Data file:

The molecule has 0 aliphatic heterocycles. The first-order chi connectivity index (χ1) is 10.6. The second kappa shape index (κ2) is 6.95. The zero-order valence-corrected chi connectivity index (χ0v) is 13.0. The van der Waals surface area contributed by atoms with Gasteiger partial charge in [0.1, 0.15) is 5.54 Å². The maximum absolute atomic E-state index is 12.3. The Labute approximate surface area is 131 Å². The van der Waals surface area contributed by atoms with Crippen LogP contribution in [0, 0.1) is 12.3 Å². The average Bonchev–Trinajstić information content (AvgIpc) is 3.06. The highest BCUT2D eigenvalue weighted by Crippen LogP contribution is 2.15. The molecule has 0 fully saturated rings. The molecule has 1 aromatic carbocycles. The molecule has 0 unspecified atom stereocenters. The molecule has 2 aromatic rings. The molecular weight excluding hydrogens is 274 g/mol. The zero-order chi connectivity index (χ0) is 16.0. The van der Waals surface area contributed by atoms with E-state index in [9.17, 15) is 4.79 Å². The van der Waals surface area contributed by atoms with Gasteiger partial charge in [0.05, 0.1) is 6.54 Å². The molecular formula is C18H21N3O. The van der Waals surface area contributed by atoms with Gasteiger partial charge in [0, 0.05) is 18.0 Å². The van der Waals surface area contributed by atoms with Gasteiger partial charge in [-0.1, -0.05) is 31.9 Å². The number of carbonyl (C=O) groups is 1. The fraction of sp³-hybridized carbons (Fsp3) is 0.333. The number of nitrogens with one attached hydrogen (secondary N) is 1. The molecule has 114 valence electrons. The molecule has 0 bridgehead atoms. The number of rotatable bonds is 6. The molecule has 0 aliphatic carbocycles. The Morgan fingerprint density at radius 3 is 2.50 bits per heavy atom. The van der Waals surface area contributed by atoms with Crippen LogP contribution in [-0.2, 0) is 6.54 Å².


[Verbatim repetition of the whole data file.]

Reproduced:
The molecule has 0 aliphatic heterocycles. The first-order chi connectivity index (χ1) is 10.6. The second kappa shape index (κ2) is 6.95. The zero-order valence-corrected chi connectivity index (χ0v) is 13.0. The van der Waals surface area contributed by atoms with Gasteiger partial charge in [0.1, 0.15) is 5.54 Å². The maximum absolute atomic E-state index is 12.3. The Labute approximate surface area is 131 Å². The van der Waals surface area contributed by atoms with Crippen LogP contribution in [0, 0.1) is 12.3 Å². The average Bonchev–Trinajstić information content (AvgIpc) is 3.06. The highest BCUT2D eigenvalue weighted by Crippen LogP contribution is 2.15. The molecule has 0 fully saturated rings. The molecule has 1 aromatic carbocycles. The molecule has 0 unspecified atom stereocenters. The molecule has 2 aromatic rings. The molecular weight excluding hydrogens is 274 g/mol. The zero-order chi connectivity index (χ0) is 16.0. The van der Waals surface area contributed by atoms with E-state index in [9.17, 15) is 4.79 Å². The van der Waals surface area contributed by atoms with Gasteiger partial charge in [0.05, 0.1) is 6.54 Å². The molecular formula is C18H21N3O. The van der Waals surface area contributed by atoms with Gasteiger partial charge in [0, 0.05) is 18.0 Å². The van der Waals surface area contributed by atoms with Gasteiger partial charge in [-0.1, -0.05) is 31.9 Å². The number of carbonyl (C=O) groups is 1. The fraction of sp³-hybridized carbons (Fsp3) is 0.333. The number of nitrogens with one attached hydrogen (secondary N) is 1. The molecule has 114 valence electrons. The molecule has 0 bridgehead atoms. The number of rotatable bonds is 6. The molecule has 0 aliphatic carbocycles. The Morgan fingerprint density at radius 3 is 2.50 bits per heavy atom. The van der Waals surface area contributed by atoms with Crippen LogP contribution in [-0.2, 0) is 6.54 Å².